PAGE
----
Friday, 1 February 2013

Systematic Theology or Biblical Theology. Must we choose?

I was doing some random googling and somehow it landed me on the following page.

The Trueman-Goldsworthy Debate: A Revolutionary Balancing Act

Having read a couple of Goldsworthy books, and having been enjoying Carl Trueman's posts on Reformation21 site, I was interested in what this was about. I read on.

I glad to hear Trueman's critique that Christians might have gone to emphasise too much on the biblical theology and neglecting the systematic theology. This article was written and published just over ten years ago, but I felt he was right in his analysis, even now. Having been happy to hear what he had to say, I was curious what Goldsworthy might have said in response. So I read his response as well.

The Trueman-Goldsworthy Debate: Ontology and Biblical Theology

I was at first struck by his strong language in his critique of Trueman's article. After a brief affirmation on some of what Trueman said, Goldsworthy came out in full force to break down Trueman's arguments that the emphasis on the biblical theology is overwhelming in churches worldwide, and it was the cause of the neglect and, what he called, "crisis" of the systematic theology in many Christians. I was at first taken aback a little by his strong languages. However, as I read on and thought about it, I had to admit Goldsworthy was mostly right in his assertions. His main stress was that while he agrees with Trueman on the fact that the systematic theology is being neglected in churches, the remedy is not in balancing the systematic theology and the biblical theology, as Trueman suggested, but rather, we must take on the biblical theology more whole heartedly as well as the systematic theology as they are inseparable. They are two different disciplines of theology, yet, neither can stand on its own and hence somehow we need to balance them in our thinking, but rather, as we pursue to know God through the bible, we must and cannot help but to employ both, which complements each other.

I had heard this before at a Preaching Conference held at SMBC a few years ago when Don Carson came to teach on this very subject, but I guess I still have a lot to learn and need a constant reminder.

I'd like to quote a few paragraphs from Goldsworthy's article.
My real problem with this negative assessment of biblical theology is that it makes it sound as if biblical theology is only about an economic view of salvation and God, and systematics is only about ontology. This simply is not so. Both are about both. Furthermore they are interdependent (maybe that’s what Carl means by balance!).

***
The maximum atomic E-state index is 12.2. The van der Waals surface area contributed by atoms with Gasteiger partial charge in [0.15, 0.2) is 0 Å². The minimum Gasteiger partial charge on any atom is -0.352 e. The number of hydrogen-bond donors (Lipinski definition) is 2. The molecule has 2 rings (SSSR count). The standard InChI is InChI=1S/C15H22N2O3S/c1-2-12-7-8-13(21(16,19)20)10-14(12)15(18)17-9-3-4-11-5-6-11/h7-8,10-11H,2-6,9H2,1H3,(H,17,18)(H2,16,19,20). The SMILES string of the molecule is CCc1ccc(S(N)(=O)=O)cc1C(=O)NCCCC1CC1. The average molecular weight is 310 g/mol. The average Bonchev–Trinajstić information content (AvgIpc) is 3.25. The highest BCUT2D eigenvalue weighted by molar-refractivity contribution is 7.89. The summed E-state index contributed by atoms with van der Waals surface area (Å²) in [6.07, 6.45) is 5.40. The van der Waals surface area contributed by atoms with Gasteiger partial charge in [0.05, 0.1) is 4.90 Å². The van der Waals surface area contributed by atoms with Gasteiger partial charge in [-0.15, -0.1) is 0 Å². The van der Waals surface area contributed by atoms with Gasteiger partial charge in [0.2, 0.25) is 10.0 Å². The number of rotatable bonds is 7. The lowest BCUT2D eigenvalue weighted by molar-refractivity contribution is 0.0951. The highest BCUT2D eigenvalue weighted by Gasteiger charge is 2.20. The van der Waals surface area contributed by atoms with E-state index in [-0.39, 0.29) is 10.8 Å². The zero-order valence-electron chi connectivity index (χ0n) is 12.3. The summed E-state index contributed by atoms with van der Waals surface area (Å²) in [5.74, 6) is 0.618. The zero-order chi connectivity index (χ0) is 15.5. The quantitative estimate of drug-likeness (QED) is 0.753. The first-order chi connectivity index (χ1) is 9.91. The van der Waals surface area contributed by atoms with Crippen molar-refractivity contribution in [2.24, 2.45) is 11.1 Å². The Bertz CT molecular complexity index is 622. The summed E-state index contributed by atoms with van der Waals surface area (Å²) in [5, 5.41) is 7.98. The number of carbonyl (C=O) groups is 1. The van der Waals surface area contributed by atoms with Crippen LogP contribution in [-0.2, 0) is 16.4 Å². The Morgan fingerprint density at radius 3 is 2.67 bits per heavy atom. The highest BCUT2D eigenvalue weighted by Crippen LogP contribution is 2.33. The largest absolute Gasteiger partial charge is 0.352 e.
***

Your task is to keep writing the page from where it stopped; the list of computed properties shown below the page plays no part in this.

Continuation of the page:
In 1986, I contributed to the Festschrift for Broughton Knox with an essay entitled, “ ‘Thus says the Lord!’ – The Dogmatic Basis of Biblical Theology.” My argument was much the same as Jensen’s: we cannot formulate dogma without biblical theology, but we cannot do biblical theology without dogmatic constructs. This is not balance, it is rather (to use a more ontological term) perichoresis. 
To return to the Trinity, perichoresis is a term used to describe the fact that we cannot assert the unity of God without also asserting the distinctions of the persons of the Godhead. Thus, Christian theism is neither a modalistic-monistic theism, nor a co-operative tritheism. In the words of Cornelius Van Til, unity and distinction are equally ultimate. I would add that to assert equal ultimacy is not served by balance as well as it is by coinherence or perichoresis. 
The Christian theistic understanding of the ontological Trinity, then, directs us to the way ahead in the question of all relationships. Everything in existence has some point of unity with every thing else. Every thing in existence has some point of distinction from everything else. Unity and distinction form the structure of reality, and it is so because that is the ontological essence of God and the way he has made all things. This informs us in all aspects of reality as we try to understand relationships.

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